After months of distribution hell, the Jewsploitation spoof "The Hebrew Hammer" will burst onto the large and small screens this Chanukah season. The saga of Mordechai Jefferson Carver (aka the "baddest Heeb this side of Tel Aviv") debuts on Comedy Central Dec. 8 before moving to theaters courtesy of Cowboy Pictures.
A preview screening, co-sponsored by The Jewish Journal, takes place at the University of Judaism Oct. 9, followed by a panel discussion with filmmaker Jonathan Kesselman and actors Adam Goldberg and Peter Coyote.
An homage to 1970s "blaxploitation" flicks such as "Superfly," the farce tells of an Orthodox stud (Goldberg) who battles Santa's evil son (Andy Dick) to save Chanukah. The film is Kesselman's response to Hollywood's "nebbishy and neurotic depiction of Jews," he said. "Just as blaxploitation films exaggerated the hell out of black stereotypes to take away their power, the Hammer exaggerates every Jewish stereotype."
While "Superfly" snorts cocaine off a crucifix, Carver sniffs antihistamines off his chai. When Santa pushes bootleg copies of "It's Wonderful Life" on Jewish kids, the Hammer arranges for videotapes of "Yentl" to hit the streets.
Getting the comedy into theaters proved a mission worthy of a real-life Jewish superhero. Despite the warm reception at Sundance and other 2003 film festivals, potential buyers called the film "too Jewish, too 'niche,'" Kesselman, 28, said.
"A lot of people were afraid of the racial Jewish tone of the movie, which is the nature of our little beast," said producer Josh Kesselman, the director's brother. "If a buyer leaves your screening saying he's offended, he's probably not going to distribute your film, and we had a few of those."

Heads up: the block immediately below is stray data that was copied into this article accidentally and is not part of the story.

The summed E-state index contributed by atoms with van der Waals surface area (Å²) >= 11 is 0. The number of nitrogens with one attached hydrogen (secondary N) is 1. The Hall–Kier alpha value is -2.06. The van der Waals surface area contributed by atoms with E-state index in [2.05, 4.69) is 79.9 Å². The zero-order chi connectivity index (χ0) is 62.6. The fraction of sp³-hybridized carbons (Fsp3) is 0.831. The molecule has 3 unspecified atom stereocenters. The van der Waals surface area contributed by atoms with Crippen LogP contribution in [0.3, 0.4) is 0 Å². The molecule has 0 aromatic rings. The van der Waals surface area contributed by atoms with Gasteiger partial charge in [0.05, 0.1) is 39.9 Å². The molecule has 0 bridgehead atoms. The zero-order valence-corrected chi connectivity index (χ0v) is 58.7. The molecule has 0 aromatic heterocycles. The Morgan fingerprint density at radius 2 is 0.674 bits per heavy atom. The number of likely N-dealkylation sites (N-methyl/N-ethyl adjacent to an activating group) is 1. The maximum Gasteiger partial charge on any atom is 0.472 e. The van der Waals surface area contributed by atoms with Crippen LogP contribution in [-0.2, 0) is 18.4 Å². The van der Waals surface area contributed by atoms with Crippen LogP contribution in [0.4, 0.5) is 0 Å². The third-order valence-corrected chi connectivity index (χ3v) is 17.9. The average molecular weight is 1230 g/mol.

While the director was "distraught and baffled" by the critique, he persisted and, after pounding the Hollywood pavement for eight months, he and his producers hammered out a distribution deal. Sources told Variety the Comedy Central deal could be worth $1 million; a possible TV series and a movie sequel is in the works.
"So now I'm finally relaxing," Kesselman said. "Very few independent films air on national TV before going to theaters, so even people in Wyoming and Nebraska will be aware of the film."
And how will those non-Jews respond to the Hammer?
"They'll laugh," he said. "The movie is a broad comedy. You don't have to be a rabbinical student to enjoy it."
The UJ event, moderated by Journal Editor-in-Chief Rob Eshman, will be held Oct. 9 at 7 p.m. $10 (including a dessert reception). For tickets, call (310) 476-9777 ext. 473. For more information about the film, visit www.thehebrewhammer.com -- Naomi Pfefferman, Arts & Entertainment Editor
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